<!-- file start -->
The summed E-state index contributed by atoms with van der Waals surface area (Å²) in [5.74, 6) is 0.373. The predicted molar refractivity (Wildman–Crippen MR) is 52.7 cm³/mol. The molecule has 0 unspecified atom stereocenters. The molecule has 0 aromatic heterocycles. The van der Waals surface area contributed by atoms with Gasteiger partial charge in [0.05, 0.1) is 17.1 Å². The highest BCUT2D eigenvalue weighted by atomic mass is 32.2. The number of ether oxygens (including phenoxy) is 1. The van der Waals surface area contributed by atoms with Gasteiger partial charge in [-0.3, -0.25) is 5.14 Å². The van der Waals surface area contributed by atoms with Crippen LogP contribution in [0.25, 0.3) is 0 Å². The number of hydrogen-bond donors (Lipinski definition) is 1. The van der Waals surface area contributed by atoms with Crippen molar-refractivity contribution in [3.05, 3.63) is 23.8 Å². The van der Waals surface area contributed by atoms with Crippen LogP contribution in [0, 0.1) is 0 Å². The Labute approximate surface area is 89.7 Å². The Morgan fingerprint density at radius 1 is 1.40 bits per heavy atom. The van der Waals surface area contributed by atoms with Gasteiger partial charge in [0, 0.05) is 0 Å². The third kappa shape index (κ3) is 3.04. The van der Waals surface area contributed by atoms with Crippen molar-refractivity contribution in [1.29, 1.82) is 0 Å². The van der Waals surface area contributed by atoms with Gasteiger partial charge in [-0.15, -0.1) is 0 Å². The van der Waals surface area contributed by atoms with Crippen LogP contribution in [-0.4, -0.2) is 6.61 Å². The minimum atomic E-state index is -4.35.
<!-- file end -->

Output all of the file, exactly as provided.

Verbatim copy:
The summed E-state index contributed by atoms with van der Waals surface area (Å²) in [5.74, 6) is 0.373. The predicted molar refractivity (Wildman–Crippen MR) is 52.7 cm³/mol. The molecule has 0 unspecified atom stereocenters. The molecule has 0 aromatic heterocycles. The van der Waals surface area contributed by atoms with Gasteiger partial charge in [0.05, 0.1) is 17.1 Å². The highest BCUT2D eigenvalue weighted by atomic mass is 32.2. The number of ether oxygens (including phenoxy) is 1. The van der Waals surface area contributed by atoms with Gasteiger partial charge in [-0.3, -0.25) is 5.14 Å². The van der Waals surface area contributed by atoms with Crippen LogP contribution in [0.25, 0.3) is 0 Å². The number of hydrogen-bond donors (Lipinski definition) is 1. The van der Waals surface area contributed by atoms with Crippen molar-refractivity contribution in [3.05, 3.63) is 23.8 Å². The van der Waals surface area contributed by atoms with Crippen LogP contribution in [0, 0.1) is 0 Å². The Labute approximate surface area is 89.7 Å². The Morgan fingerprint density at radius 1 is 1.40 bits per heavy atom. The van der Waals surface area contributed by atoms with Gasteiger partial charge in [0, 0.05) is 0 Å². The third kappa shape index (κ3) is 3.04. The van der Waals surface area contributed by atoms with Crippen molar-refractivity contribution in [1.29, 1.82) is 0 Å². The van der Waals surface area contributed by atoms with Gasteiger partial charge in [-0.15, -0.1) is 0 Å². The van der Waals surface area contributed by atoms with Crippen LogP contribution in [-0.4, -0.2) is 6.61 Å². The minimum atomic E-state index is -4.35.